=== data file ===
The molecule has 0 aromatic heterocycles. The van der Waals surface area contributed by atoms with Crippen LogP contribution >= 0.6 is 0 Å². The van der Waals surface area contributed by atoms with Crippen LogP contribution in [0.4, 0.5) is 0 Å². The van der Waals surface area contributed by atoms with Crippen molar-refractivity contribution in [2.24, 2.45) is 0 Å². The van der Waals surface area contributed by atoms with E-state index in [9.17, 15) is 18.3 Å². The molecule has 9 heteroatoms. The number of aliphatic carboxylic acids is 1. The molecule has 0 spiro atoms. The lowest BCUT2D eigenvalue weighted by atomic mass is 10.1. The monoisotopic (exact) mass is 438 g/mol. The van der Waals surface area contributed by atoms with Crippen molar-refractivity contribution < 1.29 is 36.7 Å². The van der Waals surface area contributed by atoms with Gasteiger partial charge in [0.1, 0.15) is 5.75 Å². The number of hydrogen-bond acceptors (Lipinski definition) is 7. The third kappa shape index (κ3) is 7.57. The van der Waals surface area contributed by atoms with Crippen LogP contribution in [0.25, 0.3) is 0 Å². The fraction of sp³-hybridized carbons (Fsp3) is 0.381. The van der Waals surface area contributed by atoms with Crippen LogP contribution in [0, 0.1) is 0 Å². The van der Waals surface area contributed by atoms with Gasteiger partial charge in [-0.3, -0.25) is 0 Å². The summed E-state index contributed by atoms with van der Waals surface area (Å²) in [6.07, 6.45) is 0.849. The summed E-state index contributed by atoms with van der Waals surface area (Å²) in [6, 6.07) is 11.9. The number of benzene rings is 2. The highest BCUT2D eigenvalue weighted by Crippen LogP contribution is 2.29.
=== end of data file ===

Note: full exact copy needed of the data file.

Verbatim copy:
The molecule has 0 aromatic heterocycles. The van der Waals surface area contributed by atoms with Crippen LogP contribution >= 0.6 is 0 Å². The van der Waals surface area contributed by atoms with Crippen LogP contribution in [0.4, 0.5) is 0 Å². The van der Waals surface area contributed by atoms with Crippen molar-refractivity contribution in [2.24, 2.45) is 0 Å². The van der Waals surface area contributed by atoms with E-state index in [9.17, 15) is 18.3 Å². The molecule has 9 heteroatoms. The number of aliphatic carboxylic acids is 1. The molecule has 0 spiro atoms. The lowest BCUT2D eigenvalue weighted by atomic mass is 10.1. The monoisotopic (exact) mass is 438 g/mol. The van der Waals surface area contributed by atoms with Crippen molar-refractivity contribution < 1.29 is 36.7 Å². The van der Waals surface area contributed by atoms with Gasteiger partial charge in [0.1, 0.15) is 5.75 Å². The number of hydrogen-bond acceptors (Lipinski definition) is 7. The third kappa shape index (κ3) is 7.57. The van der Waals surface area contributed by atoms with Crippen LogP contribution in [0.25, 0.3) is 0 Å². The fraction of sp³-hybridized carbons (Fsp3) is 0.381. The van der Waals surface area contributed by atoms with Crippen LogP contribution in [0, 0.1) is 0 Å². The van der Waals surface area contributed by atoms with Gasteiger partial charge in [-0.3, -0.25) is 0 Å². The summed E-state index contributed by atoms with van der Waals surface area (Å²) in [6.07, 6.45) is 0.849. The summed E-state index contributed by atoms with van der Waals surface area (Å²) in [6, 6.07) is 11.9. The number of benzene rings is 2. The highest BCUT2D eigenvalue weighted by Crippen LogP contribution is 2.29.